Sample and procedure
The QLSCD is a large on-going study conducted by the Institut de la Statistique du Québec (Québec Statistics Institute; ISQ) which has tracked the health and wellbeing of a representative sample of Québec infants on a range of measures since they were 5 months old (see the study website http://www.jesuisjeserai.stat.gouv.qc.ca/default_an.htm for further details). The cohort consists of 2,120 infants born in 1997 and 1998 and followed until 20 years of age. The sample was drawn from the Québec Master Birth registry and consists of mothers who gave birth after 24 weeks’ gestation and spoke French or English. Data were reported by mothers (child's age 5 months-7 years), fathers (10–13 years), teachers (10–13 years), and study participants (10–20 years). Trained research assistants collected the following information from participants during interviews held at participants’ homes: maternal depressive symptoms (four assessments), social withdrawal (three assessments), and loneliness (three assessments). Teacher reports of social withdrawal were assessed three times via postal questionnaires. Adolescent suicidality was assessed four times via online questionnaires due to the sensitive nature of the questions. Further details on the measures used for each of these variables and the ages at which they were assessed are provided below. All participating families (and teachers) gave their informed written consent at each assessment. Ethics were approved by the Health Research Ethics Committees of the ISQ and the Sainte Justine Hospital Research Centre (Ethics Registration #2009-200 2762).
Analyses were based on 1,623 participants (Table 1) who had available data on suicidality for at least one measurement occasion between 13 and 20 years.
a Data were compiled from the final master file of the Québec Longitudinal Study of Child Development (1998–2018), © Gouvernement du Québec, Institut de la Statistique du Québec.
Distributions of socio-demographic characteristics at baseline were comparable for included and excluded participants, except for five characteristics: boys and participants who were more physically aggressive received less stimulation in Mother×Child interactions, and came from low socioeconomic status (SES) and single-parent families were more likely to not have suicidality data (Supplementary Table S1). Inverse probability weighting, in which weights represent the probability of being included in the analysis sample, were therefore used in all analyses (Seaman & White, Reference Seaman and White2013).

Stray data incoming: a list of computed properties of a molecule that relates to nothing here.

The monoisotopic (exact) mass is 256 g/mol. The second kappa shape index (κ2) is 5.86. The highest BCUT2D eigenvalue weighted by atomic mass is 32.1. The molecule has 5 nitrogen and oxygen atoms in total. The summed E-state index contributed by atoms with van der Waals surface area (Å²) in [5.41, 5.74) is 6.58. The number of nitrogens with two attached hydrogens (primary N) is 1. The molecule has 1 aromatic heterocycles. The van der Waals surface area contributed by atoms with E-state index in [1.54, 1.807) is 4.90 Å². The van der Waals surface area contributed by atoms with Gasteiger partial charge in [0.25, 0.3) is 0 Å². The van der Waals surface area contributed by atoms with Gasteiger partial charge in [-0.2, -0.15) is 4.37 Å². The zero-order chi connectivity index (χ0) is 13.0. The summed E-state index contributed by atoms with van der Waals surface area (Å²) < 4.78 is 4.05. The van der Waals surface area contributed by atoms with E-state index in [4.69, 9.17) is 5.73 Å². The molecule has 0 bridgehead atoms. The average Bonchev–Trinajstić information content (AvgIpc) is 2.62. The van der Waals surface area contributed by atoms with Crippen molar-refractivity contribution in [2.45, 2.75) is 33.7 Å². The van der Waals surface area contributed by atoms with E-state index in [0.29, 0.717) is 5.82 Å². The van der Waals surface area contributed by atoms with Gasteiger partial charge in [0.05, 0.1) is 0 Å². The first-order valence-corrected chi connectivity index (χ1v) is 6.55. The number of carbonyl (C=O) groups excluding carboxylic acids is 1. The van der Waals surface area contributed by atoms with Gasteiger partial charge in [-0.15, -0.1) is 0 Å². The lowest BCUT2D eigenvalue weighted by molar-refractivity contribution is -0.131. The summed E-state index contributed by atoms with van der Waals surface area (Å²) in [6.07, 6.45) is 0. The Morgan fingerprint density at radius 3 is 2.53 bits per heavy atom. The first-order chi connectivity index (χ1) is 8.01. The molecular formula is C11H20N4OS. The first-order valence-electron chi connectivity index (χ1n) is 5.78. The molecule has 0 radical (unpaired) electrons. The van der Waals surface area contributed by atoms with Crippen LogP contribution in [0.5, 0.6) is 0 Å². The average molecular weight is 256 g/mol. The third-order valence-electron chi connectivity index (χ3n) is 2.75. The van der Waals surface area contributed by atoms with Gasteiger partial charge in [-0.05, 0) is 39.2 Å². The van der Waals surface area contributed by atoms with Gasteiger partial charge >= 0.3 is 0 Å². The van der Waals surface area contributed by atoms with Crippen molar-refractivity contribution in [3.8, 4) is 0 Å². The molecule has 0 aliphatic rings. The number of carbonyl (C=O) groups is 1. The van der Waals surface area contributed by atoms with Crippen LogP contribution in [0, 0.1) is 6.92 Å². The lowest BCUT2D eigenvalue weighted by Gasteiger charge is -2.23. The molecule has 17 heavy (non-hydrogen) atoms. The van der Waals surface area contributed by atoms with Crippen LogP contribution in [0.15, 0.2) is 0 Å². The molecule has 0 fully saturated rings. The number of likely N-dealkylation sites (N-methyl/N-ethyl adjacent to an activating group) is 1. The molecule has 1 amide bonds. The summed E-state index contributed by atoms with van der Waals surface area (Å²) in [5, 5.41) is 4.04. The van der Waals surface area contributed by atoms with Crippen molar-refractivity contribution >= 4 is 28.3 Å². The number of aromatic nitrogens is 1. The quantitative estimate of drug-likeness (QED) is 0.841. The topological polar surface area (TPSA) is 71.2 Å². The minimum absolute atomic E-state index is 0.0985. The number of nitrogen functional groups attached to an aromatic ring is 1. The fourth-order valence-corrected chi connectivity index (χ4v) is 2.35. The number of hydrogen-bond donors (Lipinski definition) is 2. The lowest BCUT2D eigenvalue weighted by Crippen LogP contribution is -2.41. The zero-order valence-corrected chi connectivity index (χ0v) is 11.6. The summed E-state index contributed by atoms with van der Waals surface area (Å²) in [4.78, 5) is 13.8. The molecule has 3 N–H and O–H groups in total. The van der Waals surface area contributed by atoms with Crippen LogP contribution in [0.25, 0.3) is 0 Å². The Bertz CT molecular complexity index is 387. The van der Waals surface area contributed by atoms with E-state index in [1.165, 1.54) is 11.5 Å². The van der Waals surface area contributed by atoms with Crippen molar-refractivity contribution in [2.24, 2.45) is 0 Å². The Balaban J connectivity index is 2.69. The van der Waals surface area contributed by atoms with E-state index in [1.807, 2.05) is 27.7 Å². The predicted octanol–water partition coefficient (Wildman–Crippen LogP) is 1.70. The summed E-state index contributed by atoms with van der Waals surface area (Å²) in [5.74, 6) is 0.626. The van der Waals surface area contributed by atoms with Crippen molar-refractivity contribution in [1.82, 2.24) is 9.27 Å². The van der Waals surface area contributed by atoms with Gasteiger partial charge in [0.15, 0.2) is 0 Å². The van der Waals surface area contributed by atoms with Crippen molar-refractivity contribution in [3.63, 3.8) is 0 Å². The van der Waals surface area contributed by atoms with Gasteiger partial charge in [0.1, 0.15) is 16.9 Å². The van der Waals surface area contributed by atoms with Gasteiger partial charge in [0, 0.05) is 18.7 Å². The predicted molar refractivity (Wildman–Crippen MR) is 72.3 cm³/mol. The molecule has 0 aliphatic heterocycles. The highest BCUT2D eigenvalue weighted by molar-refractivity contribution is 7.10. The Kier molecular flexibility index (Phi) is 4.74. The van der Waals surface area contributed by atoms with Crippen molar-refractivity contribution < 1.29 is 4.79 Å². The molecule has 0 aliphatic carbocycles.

Exposure (maternal depressive symptoms from 5 months to 7 years)
The frequency of maternal depressive symptoms during the past week were self-reported when children were 5 months, 1.5, 3.5, 5, and 7 years using a short version of the Center for Epidemiologic Studies Depression Scale (CES-D; e.g., “I felt depressed,” “What I did was an effort”) (Radloff, Reference Radloff1977). This validated short CES-D included 5 to 12 questions from the original CES-D at each time of assessment (Poulin, Hand, & Boudreau, Reference Poulin, Hand and Boudreau2005). Response categories ranged between 0 (none) to 3 (all the time). We used mean scores (standardized on a 0–10 scale) over the five assessment points to compute the exposure variable. Correlations among the five assessments ranged from r = .28 to r = .45 (all p < .0001). Twelve percent of the mothers in our sample experienced elevated depressive symptoms across early childhood (defined as 2.67/10 – based on 16/60 cut-off from the original CES-D [Weissman, Sholomskas, Pottenger, Prusoff, & Locke, Reference Weissman, Sholomskas, Pottenger, Prusoff and Locke1977]).
Outcome (suicidality from 13 to 20 years)
Adolescents were asked “in the past 12 months, did you ever seriously think of attempting suicide” and, if yes, “how many times did you attempt suicide” (0 vs. ≥ 1), at 13, 15, 17, and 20 years (Côté et al., Reference Côté, Orri, Brendgen, Vitaro, Boivin, Japel and Tremblay2017; Geoffroy et al., Reference Geoffroy, Boivin, Arseneault, Turecki, Vitaro, Brendgen and Cote2016). In addition, the following questions were asked at age 20, referring to the lifetime: “Did you ever go to the emergency department for a suicide attempt,” and “Have you ever been hospitalized for a suicide attempt.” The suicidality variable (i.e., reporting ≥ 1 serious ideation or attempt at 13, 15, 17, or 20 years) was derived from these questions.